Allyson Paty

A body as it falls down a staircase
is a theory of event

unspooled & calcified
from cause, its unrelenting.

It was a Thursday. You were home. The subway
platform came into view. I was walking

& then I wasn’t. I thought
this is happening.

It was just like that,
the moment of falling begun with a sentence,

then the moment given—

light, cement, tucked head
in arpeggio.

I stood up. The policeman saying ma’am.

There’s nothing dire in this story. What I wanted
is to tell you

how in the moment where falling
& my knowledge of falling began

I felt my self in a formal sense—
a pattern of snowfall, a texture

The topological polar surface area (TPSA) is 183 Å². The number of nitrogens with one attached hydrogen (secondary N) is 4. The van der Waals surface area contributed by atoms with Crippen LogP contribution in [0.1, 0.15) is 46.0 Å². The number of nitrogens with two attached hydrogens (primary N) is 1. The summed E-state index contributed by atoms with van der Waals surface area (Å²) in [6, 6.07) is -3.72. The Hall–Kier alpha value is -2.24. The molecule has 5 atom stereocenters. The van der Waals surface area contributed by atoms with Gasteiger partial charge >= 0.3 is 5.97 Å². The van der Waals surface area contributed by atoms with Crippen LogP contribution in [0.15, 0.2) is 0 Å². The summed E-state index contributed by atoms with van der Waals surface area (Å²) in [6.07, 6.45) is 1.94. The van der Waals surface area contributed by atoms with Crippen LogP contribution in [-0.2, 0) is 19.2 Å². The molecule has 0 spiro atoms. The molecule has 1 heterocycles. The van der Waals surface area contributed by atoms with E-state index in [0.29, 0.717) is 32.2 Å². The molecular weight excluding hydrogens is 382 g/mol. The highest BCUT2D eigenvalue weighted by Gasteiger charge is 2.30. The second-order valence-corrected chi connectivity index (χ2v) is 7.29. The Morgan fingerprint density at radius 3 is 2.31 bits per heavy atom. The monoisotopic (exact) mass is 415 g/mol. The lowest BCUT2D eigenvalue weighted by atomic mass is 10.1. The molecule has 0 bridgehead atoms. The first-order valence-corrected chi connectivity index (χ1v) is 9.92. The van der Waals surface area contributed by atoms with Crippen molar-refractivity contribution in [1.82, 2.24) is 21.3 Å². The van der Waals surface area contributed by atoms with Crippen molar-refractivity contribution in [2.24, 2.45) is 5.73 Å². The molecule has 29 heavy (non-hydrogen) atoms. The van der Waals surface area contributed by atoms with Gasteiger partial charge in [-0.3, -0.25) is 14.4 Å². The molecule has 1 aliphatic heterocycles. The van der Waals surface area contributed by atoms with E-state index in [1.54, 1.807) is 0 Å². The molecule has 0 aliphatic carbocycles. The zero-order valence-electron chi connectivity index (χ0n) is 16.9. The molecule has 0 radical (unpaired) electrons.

set to accumulate
on a many-textured ground. Counter to this

ran the inward feeling that as I fell
I pulled inside of me the cement & scored metal
yellow paint & trains flanking the platform
the dirt I picked from my hair—

when a bystander gasped it was violation
of what I alone contained.

The policeman said ma’am,
I just watched you fall down the stairs

It wasn’t clear what this meant.
I said thank you.

As the cars filled, the faces
not grotesque, not alluring

as they were in some moods.
I thought how banal

to be a person, the likes,
dislikes, the narrative facts

one wears like a coat of arms.
As a teenager, I nursed a terror I’d become
a crumpled thing

at the foot of a man’s life.
As if this would happen out of no cause

no moment where falling & knowledge
of falling began.

No carelessness in you, & still I could not
open my life into a field
around you, my I
a temperature, a hue.